Fisherman reported for illegal shark fishing

POSTED: 05/31/12 12:25 PM

A shark that was killed and left at the Great Bay Beach promenade (Boardwalk) on Monday.

St. Maarten – The Nature Foundation has filed a report with the Prosecutor’s Office and the Police Department against a fisherman who illegally caught a Caribbean reef shark. The complaint follows a stir at the Great Bay Beach Promenade (Boardwalk) on Monday, when the shark – minus head and fins – was spotted by several people near Diamond Casino.

Foundation staff also informed the fisherman that he’d violated a ministerial decree dated October 12, 2011 that bans intentionally poaching sharks in the territorial waters of St. Maarten. The act of trying to catch by  tracking, stalking, baiting, chasing, trapping, hooking, netting, shooting or otherwise hunting – sharks, rays and skates is prohibited and therefore the animals may not be wounded, caught, landed, or killed. Violators may be punished with jail and a considerable fine may be issued. If Sharks are accidentally caught all steps should be taken to release the animal with as little harm as possible.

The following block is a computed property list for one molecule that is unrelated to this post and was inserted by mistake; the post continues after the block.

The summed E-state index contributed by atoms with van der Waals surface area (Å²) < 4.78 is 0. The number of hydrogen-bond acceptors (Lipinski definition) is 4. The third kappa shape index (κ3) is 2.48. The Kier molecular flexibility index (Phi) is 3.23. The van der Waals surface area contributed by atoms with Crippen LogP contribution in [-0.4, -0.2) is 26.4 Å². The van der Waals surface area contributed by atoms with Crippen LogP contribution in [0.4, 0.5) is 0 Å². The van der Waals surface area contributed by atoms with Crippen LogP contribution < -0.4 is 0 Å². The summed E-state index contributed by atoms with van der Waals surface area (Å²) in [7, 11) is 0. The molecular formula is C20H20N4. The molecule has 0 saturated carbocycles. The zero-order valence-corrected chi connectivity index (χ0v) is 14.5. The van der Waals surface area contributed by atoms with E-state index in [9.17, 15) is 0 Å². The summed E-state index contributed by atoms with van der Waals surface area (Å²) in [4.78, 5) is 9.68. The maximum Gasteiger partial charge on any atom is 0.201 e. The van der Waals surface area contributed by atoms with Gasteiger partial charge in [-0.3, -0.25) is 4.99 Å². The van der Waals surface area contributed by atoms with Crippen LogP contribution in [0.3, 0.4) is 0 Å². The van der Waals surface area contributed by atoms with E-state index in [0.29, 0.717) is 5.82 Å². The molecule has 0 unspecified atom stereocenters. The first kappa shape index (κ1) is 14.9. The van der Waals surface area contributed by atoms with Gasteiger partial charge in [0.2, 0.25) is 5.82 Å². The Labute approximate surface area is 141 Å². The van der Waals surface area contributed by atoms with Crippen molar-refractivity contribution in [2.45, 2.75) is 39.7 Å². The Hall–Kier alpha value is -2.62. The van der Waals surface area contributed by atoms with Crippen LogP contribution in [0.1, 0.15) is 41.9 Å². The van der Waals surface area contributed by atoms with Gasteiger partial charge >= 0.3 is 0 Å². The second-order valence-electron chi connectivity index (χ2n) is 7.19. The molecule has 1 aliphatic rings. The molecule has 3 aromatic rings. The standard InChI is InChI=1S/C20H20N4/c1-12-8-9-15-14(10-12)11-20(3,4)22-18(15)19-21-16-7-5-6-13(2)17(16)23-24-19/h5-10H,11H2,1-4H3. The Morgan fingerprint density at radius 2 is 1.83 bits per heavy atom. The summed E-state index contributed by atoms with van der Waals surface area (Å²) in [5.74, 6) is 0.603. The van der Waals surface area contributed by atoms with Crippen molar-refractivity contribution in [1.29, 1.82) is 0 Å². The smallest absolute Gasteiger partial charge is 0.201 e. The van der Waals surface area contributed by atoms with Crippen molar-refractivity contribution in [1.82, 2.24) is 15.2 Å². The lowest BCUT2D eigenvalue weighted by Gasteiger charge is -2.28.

“Sharks have a very high value to the ecology of the island and the island coral reef ecosystem and they also are a major attraction to visiting dive tourists. The majority of divers who visit the island hope to see a shark while diving. The Nature Foundation and local dive operators have also been using sharks as a control method for the present lionfish invasion. Less and less sharks are being seen and populations have been going from approximately twenty individuals to now only two or three being seen in the locations where they are known to frequent,” Nature Foundation Marine Park Manager Tadzio Bervoets stated in a release.

Later he’d add, “If we do not have sharks we will lose our coral reef ecosystem. Sharks keep the reefs clean of unhealthy fish which keeps the ecosystem in balance. Also the majority of visiting divers come to see local coral reefs as well as sharks. A system collapse will occur if we lose these species and this very important tourism product will be lost. That is why this step taken by government is a true milestone in marine conservation, allowing the shark population to return to numbers needed to sustain a healthy population.”

“We are not against fishing; in fact the whole reason why we established certain rules on some fishing activities is that we hope to replenish our fishing stock to levels they once were. We have lost most of our big fish on all our fishing grounds in the last three decades and we want to once again have St. Maarten people be able to fish at a sustainable level, but the way things are currently nature cannot support wide scale fishery,” Bervoets concluded.

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